Update May 2009: As cities suffer declining revenue thanks to the recession, expect more parking meters. This is all good news for anyone looking to rent out an off-street parking spot in a popular location.
I had two parking spaces and one car. My upstairs neighbors had two parking spaces and three cars. So when Joe asked me if he could park his truck in my "guest parking" space, good-neighbor math indicated this was the best course of action.
A couple months later, I found myself on the other side of the equation, in desperate need of a small loan to see me through until payday. I knocked on Joe's door, put on my best "cuppa sugar" smile and made my request. Joe handed me a couple sawbucks, saying, "Don't worry about paying me back. Consider it rent for the parking space."
With those words, a beautiful, mutually beneficial relationship was born. Joe and Rebecca continue to use my extra parking space and so no longer have to park their third vehicle on the street, where it was broken into several times even before the current rash of catalytic converter thefts and gas siphoning. I, in turn, get occasional bump-up to my wallet for doing something I would have done for free anyway.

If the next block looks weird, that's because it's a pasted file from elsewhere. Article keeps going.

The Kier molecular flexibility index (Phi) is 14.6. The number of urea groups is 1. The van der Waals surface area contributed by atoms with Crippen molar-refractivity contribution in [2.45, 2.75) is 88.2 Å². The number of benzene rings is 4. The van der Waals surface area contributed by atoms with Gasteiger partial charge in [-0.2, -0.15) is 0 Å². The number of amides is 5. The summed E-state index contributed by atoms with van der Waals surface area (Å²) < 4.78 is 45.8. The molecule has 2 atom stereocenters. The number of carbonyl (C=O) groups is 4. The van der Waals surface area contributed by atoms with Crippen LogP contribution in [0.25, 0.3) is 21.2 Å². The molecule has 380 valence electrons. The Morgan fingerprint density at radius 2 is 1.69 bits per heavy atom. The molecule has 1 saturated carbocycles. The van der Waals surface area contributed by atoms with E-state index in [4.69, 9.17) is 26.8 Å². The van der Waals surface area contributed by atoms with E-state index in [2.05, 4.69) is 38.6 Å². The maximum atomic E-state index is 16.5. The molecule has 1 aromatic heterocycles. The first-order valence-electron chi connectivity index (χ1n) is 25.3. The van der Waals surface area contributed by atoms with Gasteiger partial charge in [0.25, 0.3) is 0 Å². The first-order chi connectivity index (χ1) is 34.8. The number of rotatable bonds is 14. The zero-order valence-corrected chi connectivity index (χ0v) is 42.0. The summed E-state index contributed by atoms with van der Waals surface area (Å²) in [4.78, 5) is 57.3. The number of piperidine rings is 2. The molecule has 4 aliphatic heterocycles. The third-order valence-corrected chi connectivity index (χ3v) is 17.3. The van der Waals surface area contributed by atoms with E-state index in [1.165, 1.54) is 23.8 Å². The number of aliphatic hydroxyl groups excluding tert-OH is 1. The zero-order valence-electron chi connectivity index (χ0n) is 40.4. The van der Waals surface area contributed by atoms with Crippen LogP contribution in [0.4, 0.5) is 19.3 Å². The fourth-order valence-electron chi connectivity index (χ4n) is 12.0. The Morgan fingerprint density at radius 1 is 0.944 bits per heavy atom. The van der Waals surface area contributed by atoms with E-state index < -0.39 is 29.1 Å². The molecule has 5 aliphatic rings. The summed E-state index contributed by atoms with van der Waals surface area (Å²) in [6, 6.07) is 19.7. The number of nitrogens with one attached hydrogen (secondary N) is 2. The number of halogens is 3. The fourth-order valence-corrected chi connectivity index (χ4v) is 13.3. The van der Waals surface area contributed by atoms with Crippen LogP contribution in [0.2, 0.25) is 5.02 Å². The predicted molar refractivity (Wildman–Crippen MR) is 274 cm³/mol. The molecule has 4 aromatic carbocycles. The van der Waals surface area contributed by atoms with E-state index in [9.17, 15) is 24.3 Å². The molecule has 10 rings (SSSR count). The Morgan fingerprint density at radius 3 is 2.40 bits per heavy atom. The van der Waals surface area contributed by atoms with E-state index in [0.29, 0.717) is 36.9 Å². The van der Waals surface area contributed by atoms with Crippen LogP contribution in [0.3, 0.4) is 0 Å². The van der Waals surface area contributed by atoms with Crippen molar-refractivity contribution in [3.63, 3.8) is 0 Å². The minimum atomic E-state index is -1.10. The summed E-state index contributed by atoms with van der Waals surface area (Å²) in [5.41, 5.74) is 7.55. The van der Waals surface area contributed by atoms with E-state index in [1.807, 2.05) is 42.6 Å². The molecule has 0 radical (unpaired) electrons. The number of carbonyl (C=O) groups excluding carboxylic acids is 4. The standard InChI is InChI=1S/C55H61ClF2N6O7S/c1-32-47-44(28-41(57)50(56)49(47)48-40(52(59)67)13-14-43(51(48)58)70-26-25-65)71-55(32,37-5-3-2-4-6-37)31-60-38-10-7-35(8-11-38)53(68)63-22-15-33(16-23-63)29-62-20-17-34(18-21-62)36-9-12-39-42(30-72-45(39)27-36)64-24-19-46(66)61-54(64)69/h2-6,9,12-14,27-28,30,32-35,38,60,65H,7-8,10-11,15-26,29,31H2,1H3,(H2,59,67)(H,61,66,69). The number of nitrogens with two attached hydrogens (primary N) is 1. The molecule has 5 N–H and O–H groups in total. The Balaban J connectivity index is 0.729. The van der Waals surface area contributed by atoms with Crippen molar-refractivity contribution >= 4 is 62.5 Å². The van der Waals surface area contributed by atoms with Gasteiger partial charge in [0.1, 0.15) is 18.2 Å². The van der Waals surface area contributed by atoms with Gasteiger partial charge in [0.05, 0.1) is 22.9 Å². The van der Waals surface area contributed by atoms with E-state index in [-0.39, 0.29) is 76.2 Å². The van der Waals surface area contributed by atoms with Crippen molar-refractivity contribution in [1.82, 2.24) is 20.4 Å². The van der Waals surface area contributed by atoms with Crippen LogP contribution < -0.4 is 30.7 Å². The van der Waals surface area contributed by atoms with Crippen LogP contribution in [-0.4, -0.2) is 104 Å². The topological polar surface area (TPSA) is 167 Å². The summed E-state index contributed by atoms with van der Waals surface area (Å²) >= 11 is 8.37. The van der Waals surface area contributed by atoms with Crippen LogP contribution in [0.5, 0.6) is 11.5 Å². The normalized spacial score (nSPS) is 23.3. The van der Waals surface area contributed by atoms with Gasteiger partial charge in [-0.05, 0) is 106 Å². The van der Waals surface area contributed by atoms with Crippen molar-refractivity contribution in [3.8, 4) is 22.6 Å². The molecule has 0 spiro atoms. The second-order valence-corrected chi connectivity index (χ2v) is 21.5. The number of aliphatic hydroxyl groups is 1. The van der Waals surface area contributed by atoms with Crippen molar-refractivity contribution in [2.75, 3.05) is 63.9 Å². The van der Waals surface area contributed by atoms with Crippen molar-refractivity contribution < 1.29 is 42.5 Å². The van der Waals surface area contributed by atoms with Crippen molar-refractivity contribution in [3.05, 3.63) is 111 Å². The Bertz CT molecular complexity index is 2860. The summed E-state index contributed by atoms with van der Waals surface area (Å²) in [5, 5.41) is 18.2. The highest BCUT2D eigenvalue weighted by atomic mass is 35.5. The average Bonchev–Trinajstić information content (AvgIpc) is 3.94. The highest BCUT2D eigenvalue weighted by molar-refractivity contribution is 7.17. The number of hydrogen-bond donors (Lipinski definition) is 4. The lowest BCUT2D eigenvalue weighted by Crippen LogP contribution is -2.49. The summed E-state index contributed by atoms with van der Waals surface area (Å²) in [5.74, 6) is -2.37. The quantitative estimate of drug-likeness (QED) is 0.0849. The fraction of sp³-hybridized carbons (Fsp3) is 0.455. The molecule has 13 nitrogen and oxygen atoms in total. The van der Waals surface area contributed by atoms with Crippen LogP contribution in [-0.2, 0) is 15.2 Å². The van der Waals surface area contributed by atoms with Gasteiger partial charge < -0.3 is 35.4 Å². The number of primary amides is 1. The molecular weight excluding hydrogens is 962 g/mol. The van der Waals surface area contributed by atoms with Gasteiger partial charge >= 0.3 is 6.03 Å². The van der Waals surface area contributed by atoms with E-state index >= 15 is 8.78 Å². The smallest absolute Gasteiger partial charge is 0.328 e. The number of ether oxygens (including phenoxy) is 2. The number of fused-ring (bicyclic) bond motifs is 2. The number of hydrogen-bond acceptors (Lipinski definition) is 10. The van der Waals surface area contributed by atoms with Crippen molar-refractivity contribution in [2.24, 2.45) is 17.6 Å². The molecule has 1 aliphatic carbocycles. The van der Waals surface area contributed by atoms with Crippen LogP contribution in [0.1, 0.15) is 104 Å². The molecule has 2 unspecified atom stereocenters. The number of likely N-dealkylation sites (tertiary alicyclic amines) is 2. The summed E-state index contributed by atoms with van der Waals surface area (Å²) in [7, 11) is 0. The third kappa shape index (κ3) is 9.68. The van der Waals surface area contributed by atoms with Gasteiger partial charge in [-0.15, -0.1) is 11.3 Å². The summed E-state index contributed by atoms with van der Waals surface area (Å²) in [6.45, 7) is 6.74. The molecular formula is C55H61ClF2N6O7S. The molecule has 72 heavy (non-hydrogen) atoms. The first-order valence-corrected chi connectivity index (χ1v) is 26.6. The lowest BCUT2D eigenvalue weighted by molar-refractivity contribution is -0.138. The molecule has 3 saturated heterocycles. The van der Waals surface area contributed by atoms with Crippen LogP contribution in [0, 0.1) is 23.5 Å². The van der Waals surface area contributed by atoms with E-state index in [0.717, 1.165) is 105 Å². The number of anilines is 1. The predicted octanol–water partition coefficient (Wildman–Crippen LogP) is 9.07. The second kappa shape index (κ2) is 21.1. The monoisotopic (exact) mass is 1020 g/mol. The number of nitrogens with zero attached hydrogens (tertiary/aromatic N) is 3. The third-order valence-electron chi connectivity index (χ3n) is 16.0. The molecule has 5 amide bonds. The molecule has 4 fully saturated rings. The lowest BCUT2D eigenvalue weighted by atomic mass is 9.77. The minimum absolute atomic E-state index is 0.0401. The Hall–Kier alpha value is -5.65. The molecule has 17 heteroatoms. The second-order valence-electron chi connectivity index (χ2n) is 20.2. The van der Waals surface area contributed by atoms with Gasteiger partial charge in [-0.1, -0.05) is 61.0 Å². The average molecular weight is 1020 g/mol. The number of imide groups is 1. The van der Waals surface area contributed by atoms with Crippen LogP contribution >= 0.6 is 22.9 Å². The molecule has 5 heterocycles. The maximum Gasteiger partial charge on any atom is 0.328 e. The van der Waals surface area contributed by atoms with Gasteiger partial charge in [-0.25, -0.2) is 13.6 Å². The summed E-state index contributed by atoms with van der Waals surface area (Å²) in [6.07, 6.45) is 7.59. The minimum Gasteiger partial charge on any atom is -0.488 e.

I'm not sure if our handshake deal would work for others, especially among neighbors who don't already know each other. If trust has yet to be established between the two parties, a more formal contract might be necessary. In my case, though, it's been a nice benefit to getting to know the folks upstairs.
If you own some prime parking real estate, you could put some cash in your pocket and get some exercise by renting out your spot and parking further away. If you car is less convenient, perhaps you'll drive less, saving money on gas, too.